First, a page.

Smart advice.

Two other bits of Del Colliano programming guidance, provided in light of the data, running commercials one at a time instead of in long clusters and that music sweeps are useless shows the danger of applying research on one thing to another, making me think that perhaps he's been out of programming a bit too long, at least for music radio.

Sitaraman's "half the people" cited above isn't too far away from Coleman's PPM-based (actual radio usage) finding that 40% of the audience tunes out the instant they think a commercial might be starting.

That factoid notwithstanding, using data from a full year across all 48 PPM® measured markets, the study shows:
  • Radio delivers more than 93 percent of its lead-in audience levels during the average commercial break.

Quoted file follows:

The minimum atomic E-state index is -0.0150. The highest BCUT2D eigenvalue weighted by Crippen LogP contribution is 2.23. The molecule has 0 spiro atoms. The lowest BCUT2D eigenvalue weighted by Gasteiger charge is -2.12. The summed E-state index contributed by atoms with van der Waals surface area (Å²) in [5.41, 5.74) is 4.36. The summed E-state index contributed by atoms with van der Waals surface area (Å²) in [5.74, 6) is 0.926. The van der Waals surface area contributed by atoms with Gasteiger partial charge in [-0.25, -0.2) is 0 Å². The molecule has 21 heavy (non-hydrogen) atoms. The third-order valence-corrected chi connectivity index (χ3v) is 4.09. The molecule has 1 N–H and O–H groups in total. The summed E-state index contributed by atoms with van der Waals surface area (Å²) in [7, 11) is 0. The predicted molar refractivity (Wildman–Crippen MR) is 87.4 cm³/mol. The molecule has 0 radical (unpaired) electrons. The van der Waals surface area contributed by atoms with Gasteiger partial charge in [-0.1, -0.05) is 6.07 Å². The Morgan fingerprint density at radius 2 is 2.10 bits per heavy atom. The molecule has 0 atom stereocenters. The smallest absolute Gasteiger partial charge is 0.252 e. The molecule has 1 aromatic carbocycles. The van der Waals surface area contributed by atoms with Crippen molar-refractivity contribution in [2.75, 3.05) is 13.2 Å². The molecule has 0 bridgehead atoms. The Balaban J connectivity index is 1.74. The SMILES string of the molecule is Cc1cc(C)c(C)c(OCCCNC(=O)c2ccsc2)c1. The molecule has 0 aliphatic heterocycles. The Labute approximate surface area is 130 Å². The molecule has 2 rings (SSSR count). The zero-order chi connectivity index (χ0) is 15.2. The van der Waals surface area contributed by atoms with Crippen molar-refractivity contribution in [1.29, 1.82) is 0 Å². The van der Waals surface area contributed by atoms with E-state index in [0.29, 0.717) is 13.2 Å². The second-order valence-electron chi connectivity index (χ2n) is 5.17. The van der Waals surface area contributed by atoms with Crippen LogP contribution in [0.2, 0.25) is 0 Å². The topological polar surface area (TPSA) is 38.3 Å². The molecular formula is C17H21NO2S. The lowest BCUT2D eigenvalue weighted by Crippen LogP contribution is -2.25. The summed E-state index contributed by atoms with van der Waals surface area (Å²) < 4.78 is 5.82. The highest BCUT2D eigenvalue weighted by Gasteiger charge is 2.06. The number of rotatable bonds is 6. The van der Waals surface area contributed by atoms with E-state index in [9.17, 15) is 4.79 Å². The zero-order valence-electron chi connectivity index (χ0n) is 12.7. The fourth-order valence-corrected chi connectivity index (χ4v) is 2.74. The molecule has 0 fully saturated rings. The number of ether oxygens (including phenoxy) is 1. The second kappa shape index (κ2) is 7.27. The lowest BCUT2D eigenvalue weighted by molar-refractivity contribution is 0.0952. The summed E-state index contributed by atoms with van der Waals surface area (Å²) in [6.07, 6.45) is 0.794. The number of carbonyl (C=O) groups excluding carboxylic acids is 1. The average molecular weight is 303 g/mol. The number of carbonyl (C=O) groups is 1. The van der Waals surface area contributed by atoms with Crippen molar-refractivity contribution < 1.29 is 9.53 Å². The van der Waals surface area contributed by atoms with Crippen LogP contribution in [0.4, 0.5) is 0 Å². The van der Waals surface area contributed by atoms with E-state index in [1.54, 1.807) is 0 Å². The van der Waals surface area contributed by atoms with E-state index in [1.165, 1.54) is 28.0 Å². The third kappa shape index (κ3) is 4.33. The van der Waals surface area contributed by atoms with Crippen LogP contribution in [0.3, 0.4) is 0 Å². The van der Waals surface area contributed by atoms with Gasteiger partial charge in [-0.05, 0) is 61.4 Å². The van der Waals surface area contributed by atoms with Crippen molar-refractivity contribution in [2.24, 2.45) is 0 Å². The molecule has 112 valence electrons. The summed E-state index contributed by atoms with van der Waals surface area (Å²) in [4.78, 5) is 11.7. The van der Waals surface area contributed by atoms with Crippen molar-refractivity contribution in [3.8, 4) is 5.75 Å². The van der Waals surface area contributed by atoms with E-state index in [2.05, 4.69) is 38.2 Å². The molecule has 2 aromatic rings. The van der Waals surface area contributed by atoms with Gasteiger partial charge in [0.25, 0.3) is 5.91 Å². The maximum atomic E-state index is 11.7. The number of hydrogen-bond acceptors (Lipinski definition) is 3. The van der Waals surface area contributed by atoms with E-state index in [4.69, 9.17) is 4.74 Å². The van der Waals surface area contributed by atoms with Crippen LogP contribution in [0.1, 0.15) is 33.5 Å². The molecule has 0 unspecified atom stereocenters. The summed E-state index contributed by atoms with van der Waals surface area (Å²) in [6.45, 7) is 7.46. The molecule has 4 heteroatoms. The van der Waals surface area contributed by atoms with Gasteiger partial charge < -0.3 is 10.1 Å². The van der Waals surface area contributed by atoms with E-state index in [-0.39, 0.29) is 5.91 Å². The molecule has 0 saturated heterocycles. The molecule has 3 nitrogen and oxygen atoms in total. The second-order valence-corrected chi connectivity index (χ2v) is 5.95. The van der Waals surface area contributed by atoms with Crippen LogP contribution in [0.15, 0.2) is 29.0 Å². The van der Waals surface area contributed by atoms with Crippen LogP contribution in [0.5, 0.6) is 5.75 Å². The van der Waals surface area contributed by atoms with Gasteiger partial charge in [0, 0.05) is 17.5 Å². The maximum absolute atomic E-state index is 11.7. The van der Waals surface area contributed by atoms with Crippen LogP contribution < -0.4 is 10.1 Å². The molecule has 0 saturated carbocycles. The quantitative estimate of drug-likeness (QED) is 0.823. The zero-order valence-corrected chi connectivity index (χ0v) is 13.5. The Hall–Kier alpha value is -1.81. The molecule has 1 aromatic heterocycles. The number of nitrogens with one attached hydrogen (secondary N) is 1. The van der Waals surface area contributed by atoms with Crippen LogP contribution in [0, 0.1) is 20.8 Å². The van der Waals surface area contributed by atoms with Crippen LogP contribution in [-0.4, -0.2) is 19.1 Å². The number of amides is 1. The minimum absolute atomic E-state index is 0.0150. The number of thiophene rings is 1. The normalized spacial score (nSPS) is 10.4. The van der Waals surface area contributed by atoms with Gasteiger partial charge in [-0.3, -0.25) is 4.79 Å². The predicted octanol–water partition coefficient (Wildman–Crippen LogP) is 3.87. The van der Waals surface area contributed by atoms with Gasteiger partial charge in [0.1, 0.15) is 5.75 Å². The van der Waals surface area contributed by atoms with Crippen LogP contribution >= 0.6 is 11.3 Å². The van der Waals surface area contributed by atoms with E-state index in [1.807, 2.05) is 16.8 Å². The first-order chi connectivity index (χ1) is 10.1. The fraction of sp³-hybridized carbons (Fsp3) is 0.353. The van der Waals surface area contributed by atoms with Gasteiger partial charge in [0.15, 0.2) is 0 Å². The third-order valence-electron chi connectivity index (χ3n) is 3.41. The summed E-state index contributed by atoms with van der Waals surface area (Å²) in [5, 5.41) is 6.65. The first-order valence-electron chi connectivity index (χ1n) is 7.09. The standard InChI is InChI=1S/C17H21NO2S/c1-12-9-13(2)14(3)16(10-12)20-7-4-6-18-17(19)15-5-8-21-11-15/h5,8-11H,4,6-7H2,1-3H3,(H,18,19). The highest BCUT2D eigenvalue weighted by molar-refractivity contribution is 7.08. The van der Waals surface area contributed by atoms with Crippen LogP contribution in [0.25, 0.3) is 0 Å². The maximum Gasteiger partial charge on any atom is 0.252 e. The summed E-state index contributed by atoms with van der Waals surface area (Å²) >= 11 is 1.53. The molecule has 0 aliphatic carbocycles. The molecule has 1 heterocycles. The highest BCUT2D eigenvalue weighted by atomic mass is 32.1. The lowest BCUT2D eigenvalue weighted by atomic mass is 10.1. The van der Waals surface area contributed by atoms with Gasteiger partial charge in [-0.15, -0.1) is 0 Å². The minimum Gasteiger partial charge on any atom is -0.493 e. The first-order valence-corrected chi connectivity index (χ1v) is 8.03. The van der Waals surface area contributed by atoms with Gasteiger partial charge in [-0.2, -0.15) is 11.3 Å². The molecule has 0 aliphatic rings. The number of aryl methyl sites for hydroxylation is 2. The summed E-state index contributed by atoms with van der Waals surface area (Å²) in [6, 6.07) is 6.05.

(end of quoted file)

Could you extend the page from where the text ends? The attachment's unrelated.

• One- to three-minute commercial breaks deliver radio audiences levels that are practically the same as the lead-in audience.
  • Longer spot breaks of four to six minutes plus delivers a surprisingly high an average percentage of the lead-in audience level.
  • Commercial breaks in morning drive deliver some of the highest percentages of their lead-in audience levels, on average. In the study, you’ll discover what drives this daypart’s performance.
 The difference between radio and You Tube is that radio's cume audience is constantly like a subway car with people getting off and on, thanks to a growing cume throughout the day for the average radio station.

My advice:  keep clustering commercials.  Work to make them as engaging as possible, but no matter how good they get and how few you run, listeners come in for compelling content delivered by fun personalities who know how to entertain mixed with long sets of music.

It's a mistake to apply research on one topic to something completely different.


Jerry Del Colliano said...

Jaye ...